In Kokikai Aikido, a part of our training involves the use of Ki tests. These tests are essentially posture tests, used to determine how solid your stance or position is. They provide a good illustration of how your physical posture and your mental awareness are intertwined. For instance, take Bruce, a new (and fictional) student. Let’s have Bruce stand in what we call natural stance, with his feet shoulders with apart and his weight shifted just slightly forward so that his center of balance is, well, centered. Now, let’s ask Bruce to think about what he had for breakfast. Hopefully he’ll at least say he ate breakfast–often, when I do this exercise with real students, they tell me they didn’t eat anything until lunch. (Sigh.) Anyway, as he’s thinking about the bowl of fruit loops he ate, let’s gently push on his collar bone, towards his spine. Notice that Bruce’s shoulder gives way almost instantly, and his balance and posture are compromised. This is because while his physical posture was correct, it wasn’t coordinated with his mind.
Now, let’s have Bruce try again. This time, instead of asking about breakfast, let’s ask him to focus on his one point, his center of balance. Let’s try pressing on his collarbone again. Notice that it takes a lot more force to move him now. His body feels solid without being stiff. This is because his mind and body are working together. In Kokikai, we refer to this magnification of power that comes from mind/body coordination as ki power. There are lots of other ways we could test Bruce’s ki as well: test against arm, tests from different stances, and so on. There are even tests that are for when your body is in a poor position, such as bent backwards. These more difficult tests illustrate that, when your mind and body are coordinated, “correct” posture almost becomes a matter of perspective.
These are all basic ki tests. They’re not designed to simulate fights or anything–they’re studies in the principles of balance. What we’ve started to work on at the dojo are more “extreme” ki tests. Let’s return to Bruce again. He’s been training for a while, he’s starting to get an understanding of how aikido works. The regular ki tests have become a standard part of his training program; he’s used to them. This time, then, let’s have him stand in hamni (where one foot is in front of the other, like you’re walking). Instead of gently pressing on his collarbone, let’s grab him by the shoulders (or the front of the gi–whatever). Our goal here is not to push him, nor pull him. It’s to hold him in place. This is a stupid attack–it leaves you open for groin shots and so on–but we’re studying principles here. The idea is to see how much control Bruce has over the situation.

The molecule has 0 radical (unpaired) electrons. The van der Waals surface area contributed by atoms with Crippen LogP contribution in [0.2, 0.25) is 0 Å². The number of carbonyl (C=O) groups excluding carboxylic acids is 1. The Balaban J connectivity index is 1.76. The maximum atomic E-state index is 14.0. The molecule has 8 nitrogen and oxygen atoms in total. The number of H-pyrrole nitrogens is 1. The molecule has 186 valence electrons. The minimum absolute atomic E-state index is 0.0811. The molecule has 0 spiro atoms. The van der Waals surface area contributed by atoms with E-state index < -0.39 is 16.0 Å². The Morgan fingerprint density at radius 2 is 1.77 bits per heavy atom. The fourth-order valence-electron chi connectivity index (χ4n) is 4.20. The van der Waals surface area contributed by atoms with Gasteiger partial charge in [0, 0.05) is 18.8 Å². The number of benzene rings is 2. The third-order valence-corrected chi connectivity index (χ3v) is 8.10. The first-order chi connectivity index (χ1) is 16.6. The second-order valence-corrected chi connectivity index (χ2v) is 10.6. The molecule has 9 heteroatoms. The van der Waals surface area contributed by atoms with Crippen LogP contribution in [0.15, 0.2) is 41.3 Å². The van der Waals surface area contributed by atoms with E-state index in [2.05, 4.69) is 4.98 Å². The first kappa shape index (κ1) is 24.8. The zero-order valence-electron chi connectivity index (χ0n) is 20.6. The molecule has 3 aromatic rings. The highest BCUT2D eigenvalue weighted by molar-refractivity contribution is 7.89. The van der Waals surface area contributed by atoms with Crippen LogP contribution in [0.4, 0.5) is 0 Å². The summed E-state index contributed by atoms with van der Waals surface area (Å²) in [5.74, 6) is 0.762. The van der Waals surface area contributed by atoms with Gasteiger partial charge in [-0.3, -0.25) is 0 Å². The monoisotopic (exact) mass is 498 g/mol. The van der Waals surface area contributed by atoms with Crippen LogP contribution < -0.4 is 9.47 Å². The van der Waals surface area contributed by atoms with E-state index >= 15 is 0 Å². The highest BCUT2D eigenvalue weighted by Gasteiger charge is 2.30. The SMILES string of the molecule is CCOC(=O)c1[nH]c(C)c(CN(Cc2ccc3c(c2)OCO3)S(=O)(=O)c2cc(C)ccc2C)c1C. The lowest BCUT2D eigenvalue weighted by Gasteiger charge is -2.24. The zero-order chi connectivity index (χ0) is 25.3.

A few things are going to become apparently right off the bat. One: there’s a great chance you’ll feel a ton of tension. You’ve just moved into his space and aggressively grabbed hold of him; the fight-or-flight reflex is running strong. Two: he’s either going to try to respond by aggressively moving in (which won’t work), twist, or back up. In other words, he’s going to struggle. Then, when he realizes that none of those methods are working, he’ll stop, take a deep breath, relax, and try again. He’s on the right track–he’s trying to use principles to make himself strong. Unfortunately, he’s still using principles to struggle, and struggling is not going to work.
Now, let’s tell Bruce to relax. Stop fighting, stop struggling. Tell him to use what we’re giving him to his advantage. This time, as we grab, he stands tall, relaxes, and leans into us. Now, instead of us holding him back, it feels like we’re holding him up. The difference is small, but significant. Bruce has the advantage, oddly enough, even though we’re holding him. By shifting his weight forward, he can easily make us step backwards. By changing directions slightly, he can cause us to lose balance. How did this happen? He used the same ideas that he normally studies in regular ki tests, but now is applying them in a more extreme situation.
While the test is certainly not representative of a real attack it does prove two things: first, that we often don’t have as great an understanding of a principle as we think, and two, the principles we study do work, and work well, even in more trying circumstances.